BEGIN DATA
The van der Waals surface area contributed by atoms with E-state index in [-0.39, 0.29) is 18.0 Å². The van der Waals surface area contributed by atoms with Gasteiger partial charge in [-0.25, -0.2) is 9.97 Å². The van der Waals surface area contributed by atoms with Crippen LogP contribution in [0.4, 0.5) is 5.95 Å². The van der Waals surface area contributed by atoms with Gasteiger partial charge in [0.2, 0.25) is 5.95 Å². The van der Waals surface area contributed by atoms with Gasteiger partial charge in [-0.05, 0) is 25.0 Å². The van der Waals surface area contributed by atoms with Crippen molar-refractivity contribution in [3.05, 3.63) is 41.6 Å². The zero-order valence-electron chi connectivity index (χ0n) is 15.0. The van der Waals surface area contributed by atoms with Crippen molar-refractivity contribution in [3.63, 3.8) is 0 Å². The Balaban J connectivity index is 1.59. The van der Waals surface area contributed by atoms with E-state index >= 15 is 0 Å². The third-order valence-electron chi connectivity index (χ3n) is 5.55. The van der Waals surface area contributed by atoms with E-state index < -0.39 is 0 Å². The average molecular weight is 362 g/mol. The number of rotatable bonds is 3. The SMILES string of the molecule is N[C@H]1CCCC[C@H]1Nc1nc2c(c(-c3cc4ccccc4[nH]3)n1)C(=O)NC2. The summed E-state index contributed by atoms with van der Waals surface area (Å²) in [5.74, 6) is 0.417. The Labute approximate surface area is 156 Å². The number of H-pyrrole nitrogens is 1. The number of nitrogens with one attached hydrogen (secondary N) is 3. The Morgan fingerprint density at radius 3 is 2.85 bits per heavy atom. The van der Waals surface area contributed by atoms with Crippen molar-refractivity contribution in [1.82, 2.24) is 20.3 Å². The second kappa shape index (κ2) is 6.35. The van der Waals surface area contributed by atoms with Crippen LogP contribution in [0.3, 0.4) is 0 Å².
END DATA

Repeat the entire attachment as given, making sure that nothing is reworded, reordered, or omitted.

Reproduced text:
The van der Waals surface area contributed by atoms with E-state index in [-0.39, 0.29) is 18.0 Å². The van der Waals surface area contributed by atoms with Gasteiger partial charge in [-0.25, -0.2) is 9.97 Å². The van der Waals surface area contributed by atoms with Crippen LogP contribution in [0.4, 0.5) is 5.95 Å². The van der Waals surface area contributed by atoms with Gasteiger partial charge in [0.2, 0.25) is 5.95 Å². The van der Waals surface area contributed by atoms with Gasteiger partial charge in [-0.05, 0) is 25.0 Å². The van der Waals surface area contributed by atoms with Crippen molar-refractivity contribution in [3.05, 3.63) is 41.6 Å². The zero-order valence-electron chi connectivity index (χ0n) is 15.0. The van der Waals surface area contributed by atoms with Crippen molar-refractivity contribution in [3.63, 3.8) is 0 Å². The Balaban J connectivity index is 1.59. The van der Waals surface area contributed by atoms with E-state index >= 15 is 0 Å². The third-order valence-electron chi connectivity index (χ3n) is 5.55. The van der Waals surface area contributed by atoms with E-state index < -0.39 is 0 Å². The average molecular weight is 362 g/mol. The number of rotatable bonds is 3. The SMILES string of the molecule is N[C@H]1CCCC[C@H]1Nc1nc2c(c(-c3cc4ccccc4[nH]3)n1)C(=O)NC2. The summed E-state index contributed by atoms with van der Waals surface area (Å²) in [5.74, 6) is 0.417. The Labute approximate surface area is 156 Å². The number of H-pyrrole nitrogens is 1. The number of nitrogens with one attached hydrogen (secondary N) is 3. The Morgan fingerprint density at radius 3 is 2.85 bits per heavy atom. The van der Waals surface area contributed by atoms with Crippen molar-refractivity contribution in [1.82, 2.24) is 20.3 Å². The second kappa shape index (κ2) is 6.35. The van der Waals surface area contributed by atoms with Crippen LogP contribution in [0.3, 0.4) is 0 Å².